man, Roland Barthes, black and white, pictures, desk

One of the most famous photographs in the history of photography has never been seen by its many interlocutors.

Roland Barthes describes this photograph, the so-called Winter Garden Photograph of his recently-deceased mother, in considerable detail in his book Camera Lucida: “The photograph was very old. The corners were blunted from having been pasted into an album, the sepia print had faded, and the picture just managed to show two children standing together at the end of a little wooden bridge in a glassed-in conservatory, what was called a Winter Garden in those days” But then, despite proposing that “something like an essence of the Photograph floated in this particular picture,” he refuses to reproduce it, claiming that, for us, “it would be nothing but an indifferent picture.”

It’s a brilliant rhetorical manoeuvre, inviting every reader to project their own image of a lost loved one into the void at the heart of his text. Empathizing with the grief-stricken author, we find ourselves crying over a photograph that isn’t even there. Given the care with which the whole book has been composed, this effect is surely no accident. Indeed, a number of commentators have suggested that, just as Barthes decided to “’derive’ all Photography (its ‘nature’)” from this one absent photograph, there too, in that photograph’s retraction, should inquiring readers seek the essence of Barthes’s book. With Camera Lucida structured in every aspect in binary terms (as in the impossible opposition of studium and punctum), the missing Winter Garden Photograph has its doppelgänger in the Polaroid photograph by Daniel Boudinet that Barthes takes the trouble to reproduce in colour but never discusses. In that sense, the photograph of Barthes’s mother must be made an absent presence in order to maintain the deconstructive dynamic that animates the whole book.

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Margaret Olin goes even further, proposing that the invisibility of the Winter Garden Photograph is a sign that Camera Lucida is meant to be read as a novel, rather than as a work of non-fiction. Perhaps, she speculates, the famous Winter Garden photograph of Barthes’s mother never even existed. Could it be just a writer’s creative invention, an archetype of “the Photograph” rather than an actual photograph? Is Barthes telling us a lie in order to reveal a greater truth (about photography, about the permeability of truth and falsehood)? If so, it would link Barthes’s great reflection on photography to Walter Benjamin’s partially fictional Little History of Photography, which Barthes would have read in 1977 in a French translation in Nouvel Observateur. Olin suggests, for example, that perhaps the Winter Garden photograph is, by means of mental slippage, a stand-in for an image of Franz Kafka at the age of six mentioned by Benjamin in his ‘Little History.’ Kafka is shown standing in a kind of “winter garden” landscape, of the sort constructed out of props in a photographer’s studio. Benjamin discusses this photograph of Kafka in two texts, and in one of them actually becomes Kafka; that is, he projects himself into the picture through a first-person account of the pose and setting. Olin argues that Barthes similarly transposes a photograph of himself as a young boy over the missing photograph of his mother at age five.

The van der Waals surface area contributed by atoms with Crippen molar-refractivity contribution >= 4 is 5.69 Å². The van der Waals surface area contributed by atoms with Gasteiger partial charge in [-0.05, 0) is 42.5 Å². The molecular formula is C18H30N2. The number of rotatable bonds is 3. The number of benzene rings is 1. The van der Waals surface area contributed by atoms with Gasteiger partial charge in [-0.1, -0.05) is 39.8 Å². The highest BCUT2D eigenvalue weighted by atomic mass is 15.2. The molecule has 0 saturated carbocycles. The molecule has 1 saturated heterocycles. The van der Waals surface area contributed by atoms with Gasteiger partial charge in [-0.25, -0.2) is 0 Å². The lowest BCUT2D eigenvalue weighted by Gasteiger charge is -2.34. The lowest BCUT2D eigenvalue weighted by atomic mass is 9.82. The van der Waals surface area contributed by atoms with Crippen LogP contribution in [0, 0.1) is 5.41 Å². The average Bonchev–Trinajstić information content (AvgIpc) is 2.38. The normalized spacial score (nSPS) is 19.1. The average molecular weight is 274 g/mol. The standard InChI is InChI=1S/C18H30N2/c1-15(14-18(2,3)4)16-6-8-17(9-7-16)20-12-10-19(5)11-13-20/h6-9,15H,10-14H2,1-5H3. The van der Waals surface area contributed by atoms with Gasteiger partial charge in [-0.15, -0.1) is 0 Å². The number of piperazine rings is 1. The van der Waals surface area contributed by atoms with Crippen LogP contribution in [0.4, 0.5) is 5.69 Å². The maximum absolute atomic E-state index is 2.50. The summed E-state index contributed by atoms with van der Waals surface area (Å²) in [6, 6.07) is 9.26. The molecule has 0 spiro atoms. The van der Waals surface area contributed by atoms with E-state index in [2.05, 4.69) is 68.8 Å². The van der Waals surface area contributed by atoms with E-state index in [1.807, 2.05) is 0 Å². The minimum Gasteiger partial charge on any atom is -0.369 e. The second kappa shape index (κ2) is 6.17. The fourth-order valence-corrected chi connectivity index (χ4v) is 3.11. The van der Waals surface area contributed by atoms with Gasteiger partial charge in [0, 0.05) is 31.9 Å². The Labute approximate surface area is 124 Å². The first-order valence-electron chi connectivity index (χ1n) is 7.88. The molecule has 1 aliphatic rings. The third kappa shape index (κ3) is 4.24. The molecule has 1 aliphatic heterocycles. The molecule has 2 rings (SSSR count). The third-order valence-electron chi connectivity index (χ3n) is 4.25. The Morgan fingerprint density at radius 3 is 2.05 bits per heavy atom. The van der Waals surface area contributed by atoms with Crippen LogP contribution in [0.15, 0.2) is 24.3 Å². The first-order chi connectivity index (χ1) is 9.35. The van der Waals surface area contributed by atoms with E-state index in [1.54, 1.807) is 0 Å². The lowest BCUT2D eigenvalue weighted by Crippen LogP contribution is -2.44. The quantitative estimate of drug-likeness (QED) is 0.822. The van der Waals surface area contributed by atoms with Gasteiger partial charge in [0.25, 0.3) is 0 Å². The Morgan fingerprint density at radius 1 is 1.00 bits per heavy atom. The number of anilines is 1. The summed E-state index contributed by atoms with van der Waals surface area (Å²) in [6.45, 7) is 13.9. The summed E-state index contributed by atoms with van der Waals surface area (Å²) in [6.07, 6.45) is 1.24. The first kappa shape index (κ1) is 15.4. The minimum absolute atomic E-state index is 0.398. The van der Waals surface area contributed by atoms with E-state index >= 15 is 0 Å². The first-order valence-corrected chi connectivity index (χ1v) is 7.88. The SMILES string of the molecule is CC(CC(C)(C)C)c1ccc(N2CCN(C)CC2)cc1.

This transposition is a reminder that Barthes’s Urt photograph is, in effect, a Hidden Mother picture, resembling one of those tintypes or cartes-de-visite that shows a child being held steady by a parent who is otherwise hidden from view under a blanket or cloth. These shrouded figures are hiding in plain sight, made all the more visible to us today by their efforts to make themselves invisible back then. As Jacques Derrida might put it, they enact “an erasure that allows what it obliterates to be read.” The figure is there, a muffled visual presence, but he or she is not exactly seeable. They are both there and not there, simultaneously opaque and an apparition, either/or and thus neither/nor, all at the same time. It is striking, in this context, that many of these figures have covered themselves in patterned blankets, rather than in black cloth, as might be expected of someone truly wanting to disappear from sight. The resulting picture therefore actively invites a flickering of our eyes back and forth between background and foreground, immediately collapsing that distinction, along with many others. All this and more could equally be said of Barthes’s figuring of the all-important Winter Garden Photograph as a mirror of his relationship to his mother. His lengthy discussion of it tells us as much about him as it does about her.

All portraits of a mother holding her offspring recall, sometimes consciously, the Christian iconography of Madonna and child, the ideal emblem of maternal performance. Think, for example, of Raphael’s painting of a Sistine Madonna (c.1513-14), where the baby Jesus is tenderly cradled in the voluminous robes of his unnaturally serene mother, simultaneously celebrating a birth that has just occurred and a redemptive death that is known in advance but is still to come. According to Hegel, love of the kind represented in such a painting is an emotion in which one finds oneself, fulfills one’s own potentialities, precisely because it involves totally sacrificing oneself for another human being. Showing us love in its perfect form, as a power that can hold life and death, past and future, in poignant suspension, Raphael’s composition therefore proposes the possibility of a divine presence in humanity in general. Could this divinity be what Barthes proposes for his own mother in vernacular form?